The excitement that a good onboarding can bring is very powerful as it can improve new hire retention by 82%. Remote teams need a well-designed onboarding since they don’t have the opportunity to get immersed in the company culture as on-site workers do.
Here’s what you can do to create a positive onboarding experience:
Let’s face it: flexibility is the new black. 89% of surveyed HR professionals saw an increase in employee retention after implementing flexible work policies.
The recent shifts in remote work policies combined with the candidate-driven job market dictate this trend, and for now, it seems like it’s going to stay. After all, the call back to the offices was one of the main drivers of the Great Resignation in 2021.
While employees experience better work-life balance when working remotely, companies enjoy the freedom to hire talent from a much wider geographical area, thus ensuring the best candidates for the job.
Burnout has been a long-standing problem for US employees. Research shows that two-thirds of workers experience burnout during their careers.
More worryingly, the pandemic and its aftermath had an impact on overall burnout rates. According to the American Psychological Association, 79% of employees experienced work-related stress in 2021, or as the research says, “the stressors introduced with the pandemic are persistent and increase everyone’s risk of burnout”.
One of the biggest problems with burnout is that it gets detected too late by employers. Employees can feel exhausted, lack motivation, and experience health issues. But, employers can only perceive the obvious signs of burnout that employees display, like lack of productivity or decreased quality of work.
As burnout leads to increased absenteeism and long-term disengagement, organizations need to prioritize open conversations about mental health. Taking days off should be encouraged not only with words but by examples from leaders.
Moreover, you can try to detect burnout with psychological assessment surveys like Maslach Burnout Inventory (MBI) and its variants.
Lack of recognition for their work often drives employees to quit. Employees simply want to know that their work is valued.
When employee recognition programs are implemented in the right way, they can create numerous positive outcomes. Being appreciated motivates 78% of employees, and 84% of HR professionals agree that recognition positively affects engagement.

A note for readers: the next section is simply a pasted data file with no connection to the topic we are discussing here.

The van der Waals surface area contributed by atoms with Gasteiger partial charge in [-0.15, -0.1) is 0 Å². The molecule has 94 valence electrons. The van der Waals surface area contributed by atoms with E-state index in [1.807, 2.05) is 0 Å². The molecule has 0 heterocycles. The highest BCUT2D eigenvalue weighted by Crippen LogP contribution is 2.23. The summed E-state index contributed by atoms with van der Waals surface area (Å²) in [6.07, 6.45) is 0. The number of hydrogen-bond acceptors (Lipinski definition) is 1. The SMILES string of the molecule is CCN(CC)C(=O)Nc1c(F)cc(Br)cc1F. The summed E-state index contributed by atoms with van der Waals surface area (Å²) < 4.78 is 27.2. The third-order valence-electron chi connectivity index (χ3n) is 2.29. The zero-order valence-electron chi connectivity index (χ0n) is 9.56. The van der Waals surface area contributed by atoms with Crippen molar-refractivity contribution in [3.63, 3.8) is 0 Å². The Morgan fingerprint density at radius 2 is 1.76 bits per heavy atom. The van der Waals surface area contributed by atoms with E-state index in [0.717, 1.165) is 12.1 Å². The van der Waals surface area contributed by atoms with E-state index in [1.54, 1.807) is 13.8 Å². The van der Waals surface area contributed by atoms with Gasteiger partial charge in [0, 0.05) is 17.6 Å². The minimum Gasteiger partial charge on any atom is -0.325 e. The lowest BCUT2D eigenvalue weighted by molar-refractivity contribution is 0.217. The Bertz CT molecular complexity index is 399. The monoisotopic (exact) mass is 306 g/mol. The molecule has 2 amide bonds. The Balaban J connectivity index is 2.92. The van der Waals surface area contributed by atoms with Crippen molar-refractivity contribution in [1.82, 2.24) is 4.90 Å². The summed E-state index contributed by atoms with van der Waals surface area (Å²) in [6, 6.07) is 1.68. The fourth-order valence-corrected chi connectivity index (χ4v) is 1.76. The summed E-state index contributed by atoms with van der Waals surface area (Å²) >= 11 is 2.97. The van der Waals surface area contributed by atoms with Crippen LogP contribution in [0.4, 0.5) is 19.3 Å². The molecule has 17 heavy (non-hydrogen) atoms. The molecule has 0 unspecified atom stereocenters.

Recognition makes employees confident in their work and helps them understand the impact their work has on their colleagues, customers, or company success. The culture of appreciation can be encouraged by ingraining it into everyday work, for example with these recognition apps that can be integrated with Slack.
Extrinsic motivation for work only goes so far. Maslow’s hierarchy of needs points to the need for self-actualization if all other needs are satisfied. At work, that translates to purpose, and employees are hungry for it.
The purpose of their work is something that employees have to find for themselves because it’s very individual. You can help them find it by showing how their work impacts their colleagues, the company as a whole, and your customers. It is also related to the recognition of work. For example, a simple recognition program that encourages employees to thank each other can help individuals realize how their work impacts others.
Engagement is a complex metric, but its complexity proves that the holistic way of looking at the employee experience is detrimental to retention.
A lot of what we already mentioned is related to engagement — like trust, recognition, burnout, meaningful work, and adequate compensation. But another significant impact on engagement is the most obvious one: your manager.
Acccrding to Gallup, managers account for 70% of the variance in employee engagement. And it only makes sense, since direct managers are often the first ones you talk to about a pay raise or career advancement, and should be the first ones to recognize your work and detect stress.
For HR professionals, this emphasizes managerial training and making sure that managers acquire adequate leadership skills. Mentoring, learning, and growing in their role should be enabled for all employees, including those on managerial and higher levels.
As a final note, an encouragement: companies can prevent ¾ of employees planning to quit!
You can only prevent something if you know it’s going to happen. Surveys, bottom-up feedback, and exit interviews are your allies in this case. Surveys can help you detect popular sentiment in the company and address it before it becomes an issue. You can also learn a lot by analyzing bottom-up feedback that employees give to their managers, and exit interviews.
Chances are, you’ll find your employees longing for better learning opportunities, more work-life balance, or something else mentioned above. Optimizing the employee experience according to the challenges your employees raise is the key to preventing turnover and creating a healthy workplace.